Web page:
Perhaps the best known of the Imagists. A fan of pinball machines. Chicago was where loads of these were designed and built. Nutt loved their reflective surface sheen and he perfected a technique of ‘reverse’ painting with acrylics on the back of plexiglass panels. His palette is gaudy; his portraits of authoritarian figures like Snooper Trooper (1967) are as grotesquely amusing as those of Otto Dix. I’m not sure if another of his works, She’s Hit (1967), went on to inspire The Birthday Party’s song of the same name but the disturbing imagery of mutilation chimes with the lyric, suggesting the band may have been admirers.

2. Gladys Nilsson

Watercolourist. Wacky works crammed with overlapping limbs and organs, as with the naughtily orgiastic More Fowl Beasts (1970). Imagine a Henry Darger with his Vivian Girls replaced by snakes and pelican-like creatures. Another work not shown here – The Trogens (1967) – has a familiar ring. A gang of big bummed bodies cavorts; many have masked faces, mutating noses, and rubber lips. This vision clearly predates the remarkably similar cacopygian excess of the Blue Meanies in Yellow Submarine (1968). One suspects the Imagists were a key influence on the makers of the Beatles movie.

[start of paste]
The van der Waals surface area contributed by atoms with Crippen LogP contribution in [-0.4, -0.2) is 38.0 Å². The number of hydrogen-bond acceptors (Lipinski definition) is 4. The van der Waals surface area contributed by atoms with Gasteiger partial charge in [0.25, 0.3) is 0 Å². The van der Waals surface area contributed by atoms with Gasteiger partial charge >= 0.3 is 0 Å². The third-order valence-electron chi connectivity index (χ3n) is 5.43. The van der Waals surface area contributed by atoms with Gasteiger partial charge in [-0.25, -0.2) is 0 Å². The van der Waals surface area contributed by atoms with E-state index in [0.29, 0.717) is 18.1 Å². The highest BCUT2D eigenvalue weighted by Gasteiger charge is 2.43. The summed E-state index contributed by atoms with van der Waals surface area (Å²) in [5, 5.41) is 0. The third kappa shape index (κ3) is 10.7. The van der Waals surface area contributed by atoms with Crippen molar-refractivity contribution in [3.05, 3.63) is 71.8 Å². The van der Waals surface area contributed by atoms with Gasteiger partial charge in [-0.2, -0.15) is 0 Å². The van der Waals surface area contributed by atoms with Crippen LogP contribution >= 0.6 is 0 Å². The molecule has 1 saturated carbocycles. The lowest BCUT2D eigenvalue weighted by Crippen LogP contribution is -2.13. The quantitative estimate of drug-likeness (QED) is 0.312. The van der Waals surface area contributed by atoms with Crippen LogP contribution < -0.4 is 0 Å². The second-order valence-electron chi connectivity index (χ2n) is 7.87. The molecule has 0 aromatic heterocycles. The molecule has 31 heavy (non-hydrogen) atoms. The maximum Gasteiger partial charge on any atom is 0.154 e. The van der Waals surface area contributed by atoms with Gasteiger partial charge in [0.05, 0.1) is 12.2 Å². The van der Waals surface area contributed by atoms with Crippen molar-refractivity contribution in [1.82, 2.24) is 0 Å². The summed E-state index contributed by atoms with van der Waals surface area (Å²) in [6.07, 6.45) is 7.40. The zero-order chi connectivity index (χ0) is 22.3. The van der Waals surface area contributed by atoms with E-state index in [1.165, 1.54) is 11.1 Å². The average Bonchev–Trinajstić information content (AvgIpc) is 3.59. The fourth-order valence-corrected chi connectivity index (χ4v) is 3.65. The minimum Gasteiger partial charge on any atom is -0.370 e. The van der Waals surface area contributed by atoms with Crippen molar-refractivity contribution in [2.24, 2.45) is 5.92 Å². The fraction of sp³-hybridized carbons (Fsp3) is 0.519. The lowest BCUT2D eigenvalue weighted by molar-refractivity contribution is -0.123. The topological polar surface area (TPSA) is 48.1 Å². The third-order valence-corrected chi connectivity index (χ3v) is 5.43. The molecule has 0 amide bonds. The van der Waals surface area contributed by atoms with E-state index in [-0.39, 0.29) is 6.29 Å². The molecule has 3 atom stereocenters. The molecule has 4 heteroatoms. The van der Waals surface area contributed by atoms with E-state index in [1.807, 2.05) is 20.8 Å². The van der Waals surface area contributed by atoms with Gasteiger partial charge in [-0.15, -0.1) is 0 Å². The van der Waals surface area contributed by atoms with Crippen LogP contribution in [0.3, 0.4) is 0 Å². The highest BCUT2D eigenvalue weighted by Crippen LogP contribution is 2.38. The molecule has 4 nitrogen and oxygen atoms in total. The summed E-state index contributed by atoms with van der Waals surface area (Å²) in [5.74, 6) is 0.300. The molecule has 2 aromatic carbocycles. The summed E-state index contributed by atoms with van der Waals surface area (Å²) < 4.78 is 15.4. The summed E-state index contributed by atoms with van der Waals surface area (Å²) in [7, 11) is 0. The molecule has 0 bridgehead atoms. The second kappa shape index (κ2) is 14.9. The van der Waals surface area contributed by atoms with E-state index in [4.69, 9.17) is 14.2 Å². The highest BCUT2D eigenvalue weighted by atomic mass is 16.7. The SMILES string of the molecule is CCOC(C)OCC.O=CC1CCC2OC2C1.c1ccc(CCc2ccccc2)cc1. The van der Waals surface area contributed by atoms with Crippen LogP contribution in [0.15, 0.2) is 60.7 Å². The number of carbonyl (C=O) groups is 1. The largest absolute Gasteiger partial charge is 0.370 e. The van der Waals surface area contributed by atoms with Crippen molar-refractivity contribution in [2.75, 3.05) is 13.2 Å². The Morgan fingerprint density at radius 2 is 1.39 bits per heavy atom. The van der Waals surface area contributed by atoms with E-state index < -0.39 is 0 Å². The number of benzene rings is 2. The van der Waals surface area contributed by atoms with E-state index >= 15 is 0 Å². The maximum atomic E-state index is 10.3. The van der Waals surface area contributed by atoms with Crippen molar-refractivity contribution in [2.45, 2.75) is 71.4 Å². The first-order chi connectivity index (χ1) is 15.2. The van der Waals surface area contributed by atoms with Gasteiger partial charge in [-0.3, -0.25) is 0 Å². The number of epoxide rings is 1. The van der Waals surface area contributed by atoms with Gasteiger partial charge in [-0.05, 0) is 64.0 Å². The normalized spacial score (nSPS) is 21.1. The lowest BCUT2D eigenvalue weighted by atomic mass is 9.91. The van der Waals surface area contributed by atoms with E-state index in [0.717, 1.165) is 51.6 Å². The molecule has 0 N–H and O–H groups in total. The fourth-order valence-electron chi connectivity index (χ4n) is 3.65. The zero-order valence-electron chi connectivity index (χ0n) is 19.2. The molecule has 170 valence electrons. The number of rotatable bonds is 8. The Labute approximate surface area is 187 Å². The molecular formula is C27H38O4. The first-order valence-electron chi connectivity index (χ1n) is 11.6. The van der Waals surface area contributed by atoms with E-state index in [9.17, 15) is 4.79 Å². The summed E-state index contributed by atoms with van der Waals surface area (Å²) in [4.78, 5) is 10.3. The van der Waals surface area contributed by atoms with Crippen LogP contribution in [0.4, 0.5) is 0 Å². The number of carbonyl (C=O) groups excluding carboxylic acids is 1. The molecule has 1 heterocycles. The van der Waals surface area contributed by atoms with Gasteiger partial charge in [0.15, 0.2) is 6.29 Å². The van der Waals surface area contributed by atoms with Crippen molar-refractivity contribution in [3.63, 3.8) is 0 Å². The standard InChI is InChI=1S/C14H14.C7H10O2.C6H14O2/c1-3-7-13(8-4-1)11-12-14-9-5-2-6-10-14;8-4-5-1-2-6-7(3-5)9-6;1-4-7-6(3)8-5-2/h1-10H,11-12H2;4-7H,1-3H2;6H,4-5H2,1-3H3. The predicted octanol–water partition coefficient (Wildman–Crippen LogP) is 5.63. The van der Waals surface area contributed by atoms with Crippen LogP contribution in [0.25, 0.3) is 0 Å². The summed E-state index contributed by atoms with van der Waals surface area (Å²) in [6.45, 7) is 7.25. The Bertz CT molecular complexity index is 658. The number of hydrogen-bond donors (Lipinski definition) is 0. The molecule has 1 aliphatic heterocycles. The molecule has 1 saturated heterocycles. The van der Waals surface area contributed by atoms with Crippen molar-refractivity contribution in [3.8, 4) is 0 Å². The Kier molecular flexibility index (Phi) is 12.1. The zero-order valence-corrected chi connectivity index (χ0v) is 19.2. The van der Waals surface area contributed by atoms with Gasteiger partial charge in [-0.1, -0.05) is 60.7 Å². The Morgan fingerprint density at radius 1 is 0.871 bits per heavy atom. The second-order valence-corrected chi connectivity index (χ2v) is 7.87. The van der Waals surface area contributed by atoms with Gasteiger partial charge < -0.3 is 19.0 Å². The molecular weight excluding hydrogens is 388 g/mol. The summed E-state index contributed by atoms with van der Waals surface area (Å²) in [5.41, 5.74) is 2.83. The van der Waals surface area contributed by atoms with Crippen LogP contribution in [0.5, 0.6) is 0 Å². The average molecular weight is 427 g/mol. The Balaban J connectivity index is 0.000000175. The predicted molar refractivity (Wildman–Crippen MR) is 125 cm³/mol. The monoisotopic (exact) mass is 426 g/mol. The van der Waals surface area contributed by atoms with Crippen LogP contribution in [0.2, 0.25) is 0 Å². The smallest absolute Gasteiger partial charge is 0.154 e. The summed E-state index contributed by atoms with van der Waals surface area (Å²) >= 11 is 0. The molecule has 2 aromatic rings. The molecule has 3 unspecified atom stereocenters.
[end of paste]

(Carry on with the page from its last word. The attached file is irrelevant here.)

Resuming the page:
3. Roger Brown:

Traveller and collector of African Baule and Mexican Guerrero masks as well as the work of self-taught artists: outsiders, like the aforementioned (and fellow Chicagoan) Henry Darger. Brown loved the dimming light of the gloaming as with his flat scenes of domestic life in apartments like The Four Seasons – A Benefit Painting of the Hyde Park Art Center (1974). There’s the voyeur’s delight of Hitchcock’s Rear Window (1954) in peering into these doll’s house-like other worlds. Brown’s precision drawings are a clear influence on Chris Ware’s cartoon creations.

4. Christina Ramberg:

Like Brown, died way too young. Painted women, their torsos tightly constrained by garments as with Double Hesitation (1977). Ramberg used to watched her mother dressing up and although finding this “fascinating in some ways, I thought it was awful”. Her work is a feminist critique of the societal fetishisms around clothing and the pressures as to how a woman should dress.

5. Ed Paschke